Why the EV Era Hinges on High-Power Charging

Feb. 16, 2023
Delta-Q Technologies’ Mourad Chergui discusses how the company is making the shift to high-voltage EV batteries.

This video is part of the TechXchange: EV Battery Management and TechXchange Talks.

As the auto industry enters the electric-vehicle (EV) age, high-voltage battery packs are becoming standard to help boost range and reduce charging times. Consequently, the power electronics inside the car need to evolve—or be replaced.

The shift has major implications when it comes to safely charging the battery packs in the EV. Thus, it also has implications for companies such as Delta-Q Technologies that design onboard and offboard charging solutions.

We recently talked with Mourad Chergui, senior product manager at Delta-Q, to learn more about how it’s navigating the challenges and review what’s inside its latest chargers: the ICL1500 and XV3300.

The ICL1500 is a modular and scalable charger. It’s integrated with Delta-Q’s stackable charging software, which enables you to link up to six chargers together to create charging solutions that deliver up to 7.5 kW.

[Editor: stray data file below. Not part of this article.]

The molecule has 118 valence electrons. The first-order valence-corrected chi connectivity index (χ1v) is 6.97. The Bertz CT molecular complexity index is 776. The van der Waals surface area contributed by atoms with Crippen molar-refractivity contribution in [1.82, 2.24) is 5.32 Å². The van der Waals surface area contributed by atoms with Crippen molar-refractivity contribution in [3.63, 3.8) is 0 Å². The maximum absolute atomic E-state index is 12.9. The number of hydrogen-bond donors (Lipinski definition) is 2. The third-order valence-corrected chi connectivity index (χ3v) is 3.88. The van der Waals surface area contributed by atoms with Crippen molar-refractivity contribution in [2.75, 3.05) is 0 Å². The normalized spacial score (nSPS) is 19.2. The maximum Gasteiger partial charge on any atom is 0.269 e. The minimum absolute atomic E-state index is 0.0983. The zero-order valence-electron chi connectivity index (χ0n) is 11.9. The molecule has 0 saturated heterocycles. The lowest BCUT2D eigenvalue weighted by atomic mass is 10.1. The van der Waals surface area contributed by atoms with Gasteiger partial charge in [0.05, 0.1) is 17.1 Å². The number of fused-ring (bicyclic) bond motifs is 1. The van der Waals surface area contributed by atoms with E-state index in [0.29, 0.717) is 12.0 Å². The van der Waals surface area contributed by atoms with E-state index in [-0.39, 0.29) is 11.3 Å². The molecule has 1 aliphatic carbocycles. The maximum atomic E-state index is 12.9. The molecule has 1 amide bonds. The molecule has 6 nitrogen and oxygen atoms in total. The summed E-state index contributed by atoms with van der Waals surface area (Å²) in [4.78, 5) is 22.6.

The stackable design of the 1.5-kW charger offers the flexibility to use the solution as an on-board charger, off-board charger, or a combination of the two. It is available in 85- and 120-V models: The 85-V models can optimally charge Li-ion batteries from 14 to 24 cells in series, and the 120-V models recharge systems from 21 to 34 cells in series—both models work with various Li-ion chemistries.

The XV3300 is built for automotive and heavy-duty construction vehicles that require higher power levels. Its three-in-one design unites a 3.3-kW charger, 500-W dc-dc converter, and EV charging-station interface compliant with SAE J1772 (level 1 and 2) and IEC 61851 (mode 2 and 3) to save space under the hood. This feature allows it to charge from standard ac charging stations for EVs across North America and Europe.

The XV3300 also comes equipped with Delta-Q’s stackable charging software, enabling EV manufacturers to parallel the charger to deliver up to 22 kW to meet their higher power and faster charging needs.

For reliability and safety, the 3.3-kW charging system, due out in 2023, has built-in short-circuit, overvoltage, and overtemperature protection.


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